The usual approach to becoming a better photographer is to learn the rules that govern all these choices and to understand which rules are most important and applicable in what circumstances. This method does seem like it makes sense, and at first it can wok quite well. If you can simplify the problem by learning which variables matter most, it stands to reason you will have an easier time juggling the important choices. But somehow it never seems to work out that way.

The problem is that all those photographic rules are, at best, approximations. Rules are generalizations that can't possibly take the specifics of any given situation into account. Rules simplify things by generalizing them in order to make them more widely applicable. But by so doing, they become unlikely to ever match the circumstances of what you encounter in the real world. Up to a point, rules can help you make sense of a complex problem like getting better at photography. But those same rules can become limits to what is possible by precluding whatever factors they leave out. Your success will always be limited by whatever gap there may be between the real world in front of your lens and the ideal circumstances assumed by whatever rule you are attempting to follow. Those rules can only take you so far.

So long as your approach is framed in terms of doing things the way you think you're supposed to rather than doing what you feel at the time just might work regardless of the rules, you are holding yourself back. So long as you're thinking about following the rules, you aren't fully thinking about whatever it is you're trying to shoot. At best, your attention is split between the two. Once again putting you in the position of trying to juggle too many balls the same time.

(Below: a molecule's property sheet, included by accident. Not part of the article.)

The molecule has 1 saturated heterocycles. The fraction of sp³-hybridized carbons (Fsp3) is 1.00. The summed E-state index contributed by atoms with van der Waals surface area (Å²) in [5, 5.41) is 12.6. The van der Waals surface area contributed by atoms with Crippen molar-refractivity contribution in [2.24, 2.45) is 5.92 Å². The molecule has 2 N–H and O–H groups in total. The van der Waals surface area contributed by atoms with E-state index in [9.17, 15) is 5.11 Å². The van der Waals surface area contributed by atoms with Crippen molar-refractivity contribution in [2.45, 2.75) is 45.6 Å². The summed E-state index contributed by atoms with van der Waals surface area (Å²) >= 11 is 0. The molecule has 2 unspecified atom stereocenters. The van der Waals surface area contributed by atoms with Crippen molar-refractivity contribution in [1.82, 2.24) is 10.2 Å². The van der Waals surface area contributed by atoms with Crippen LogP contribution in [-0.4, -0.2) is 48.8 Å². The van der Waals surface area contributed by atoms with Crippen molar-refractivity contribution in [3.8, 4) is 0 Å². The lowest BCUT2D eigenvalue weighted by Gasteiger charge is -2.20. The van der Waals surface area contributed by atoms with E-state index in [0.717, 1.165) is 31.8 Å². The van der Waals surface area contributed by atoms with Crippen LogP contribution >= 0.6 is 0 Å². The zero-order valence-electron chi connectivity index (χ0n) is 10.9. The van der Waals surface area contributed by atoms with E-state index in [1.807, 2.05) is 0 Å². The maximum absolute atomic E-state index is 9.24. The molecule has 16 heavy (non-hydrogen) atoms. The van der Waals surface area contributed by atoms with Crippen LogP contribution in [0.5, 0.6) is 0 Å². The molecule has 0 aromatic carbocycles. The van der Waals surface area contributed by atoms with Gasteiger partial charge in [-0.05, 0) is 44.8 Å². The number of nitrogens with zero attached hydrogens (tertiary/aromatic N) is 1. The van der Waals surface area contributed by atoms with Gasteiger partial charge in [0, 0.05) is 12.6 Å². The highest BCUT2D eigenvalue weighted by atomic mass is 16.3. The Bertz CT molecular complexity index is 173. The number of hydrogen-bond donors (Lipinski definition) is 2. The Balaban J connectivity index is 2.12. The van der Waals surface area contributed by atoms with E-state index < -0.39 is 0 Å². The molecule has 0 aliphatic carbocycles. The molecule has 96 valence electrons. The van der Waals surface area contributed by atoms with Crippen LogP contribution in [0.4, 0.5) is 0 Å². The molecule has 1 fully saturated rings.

Sooner or later, you're going to have to rethink your approach to this whole thing. At some point, you need to conclude that you understand the rules as they have been handed down to you well enough that you can safely go beyond them. Sooner or later you're going to have to jump off and find your own way.

When you're first starting out, rules can be helpful. But the biggest mistake an aspiring photographer can make is not to know when to let go of those rules, and get back to focusing on each potential photograph on its own merits, rules be damned.


Date posted: October 2, 2016

 

Copyright © 2016 Bob Johnson, Earthbound Light - all rights reserved.
Permanent link for this article
 

Previous tip: Photographic Yoga Positions Return to archives menu Next tip: Standing On Your Own Three Feet

Related articles:
The Relationship of Composition Rules to Good Composition
Where Does Creativity Come From?
 

Tweet this page       Bookmark and Share       Subscribe on Facebook via NetworkedBlogs       Printer Friendly Version

Machine translation:   Español   |   Deutsch   |   Français   |   Italiano   |   Português


A new photo tip is posted each Sunday, so please check back regularly.


Support Earthbound Light by buying from B&H Photo
  Buy a good book
Click here for book recommendations
Support Earthbound Light
  Or say thanks the easy way with PayPal if you prefer



Home  |  About  |  Portfolio  |  WebStore  |  PhotoTips  |  Contact  |  Comments  |  Updates  |  Support
Nature Photography from the Pacific Northwest and beyond by Bob Johnson


View Cart  |  Store Policies  |  Terms of Use  |  Your Privacy